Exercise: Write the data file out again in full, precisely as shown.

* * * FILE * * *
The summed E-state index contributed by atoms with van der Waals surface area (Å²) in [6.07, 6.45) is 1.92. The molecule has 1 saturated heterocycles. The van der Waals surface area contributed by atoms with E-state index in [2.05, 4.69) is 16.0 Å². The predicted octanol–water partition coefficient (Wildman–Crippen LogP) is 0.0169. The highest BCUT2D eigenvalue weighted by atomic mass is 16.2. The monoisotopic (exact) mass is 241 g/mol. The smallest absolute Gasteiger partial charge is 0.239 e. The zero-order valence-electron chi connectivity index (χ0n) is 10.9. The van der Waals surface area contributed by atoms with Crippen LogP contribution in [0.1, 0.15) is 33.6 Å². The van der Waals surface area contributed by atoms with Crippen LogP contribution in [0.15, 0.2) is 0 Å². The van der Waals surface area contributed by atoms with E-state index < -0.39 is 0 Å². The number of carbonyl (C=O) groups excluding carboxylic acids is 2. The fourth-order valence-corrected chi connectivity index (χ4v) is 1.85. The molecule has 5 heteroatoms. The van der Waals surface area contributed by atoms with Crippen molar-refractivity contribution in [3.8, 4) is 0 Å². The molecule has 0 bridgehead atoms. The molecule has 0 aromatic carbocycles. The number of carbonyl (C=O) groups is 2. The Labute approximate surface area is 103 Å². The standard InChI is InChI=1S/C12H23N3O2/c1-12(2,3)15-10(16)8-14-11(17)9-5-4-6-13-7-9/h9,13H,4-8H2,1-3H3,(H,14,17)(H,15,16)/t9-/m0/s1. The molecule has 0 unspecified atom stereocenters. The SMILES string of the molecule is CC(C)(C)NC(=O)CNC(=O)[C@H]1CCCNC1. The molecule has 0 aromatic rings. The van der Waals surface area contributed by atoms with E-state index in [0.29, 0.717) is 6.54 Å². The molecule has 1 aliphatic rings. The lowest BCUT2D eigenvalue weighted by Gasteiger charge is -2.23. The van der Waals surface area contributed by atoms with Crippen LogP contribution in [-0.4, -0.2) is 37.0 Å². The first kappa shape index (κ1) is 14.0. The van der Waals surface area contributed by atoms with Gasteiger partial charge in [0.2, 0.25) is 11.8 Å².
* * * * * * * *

The summed E-state index contributed by atoms with van der Waals surface area (Å²) in [6.07, 6.45) is 1.92. The molecule has 1 saturated heterocycles. The van der Waals surface area contributed by atoms with E-state index in [2.05, 4.69) is 16.0 Å². The predicted octanol–water partition coefficient (Wildman–Crippen LogP) is 0.0169. The highest BCUT2D eigenvalue weighted by atomic mass is 16.2. The monoisotopic (exact) mass is 241 g/mol. The smallest absolute Gasteiger partial charge is 0.239 e. The zero-order valence-electron chi connectivity index (χ0n) is 10.9. The van der Waals surface area contributed by atoms with Crippen LogP contribution in [0.1, 0.15) is 33.6 Å². The van der Waals surface area contributed by atoms with Crippen LogP contribution in [0.15, 0.2) is 0 Å². The van der Waals surface area contributed by atoms with E-state index < -0.39 is 0 Å². The number of carbonyl (C=O) groups excluding carboxylic acids is 2. The fourth-order valence-corrected chi connectivity index (χ4v) is 1.85. The molecule has 5 heteroatoms. The van der Waals surface area contributed by atoms with Crippen molar-refractivity contribution in [3.8, 4) is 0 Å². The molecule has 0 bridgehead atoms. The molecule has 0 aromatic carbocycles. The number of carbonyl (C=O) groups is 2. The Labute approximate surface area is 103 Å². The standard InChI is InChI=1S/C12H23N3O2/c1-12(2,3)15-10(16)8-14-11(17)9-5-4-6-13-7-9/h9,13H,4-8H2,1-3H3,(H,14,17)(H,15,16)/t9-/m0/s1. The molecule has 0 unspecified atom stereocenters. The SMILES string of the molecule is CC(C)(C)NC(=O)CNC(=O)[C@H]1CCCNC1. The molecule has 0 aromatic rings. The van der Waals surface area contributed by atoms with E-state index in [0.29, 0.717) is 6.54 Å². The molecule has 1 aliphatic rings. The lowest BCUT2D eigenvalue weighted by Gasteiger charge is -2.23. The van der Waals surface area contributed by atoms with Crippen LogP contribution in [-0.4, -0.2) is 37.0 Å². The first kappa shape index (κ1) is 14.0. The van der Waals surface area contributed by atoms with Gasteiger partial charge in [0.2, 0.25) is 11.8 Å².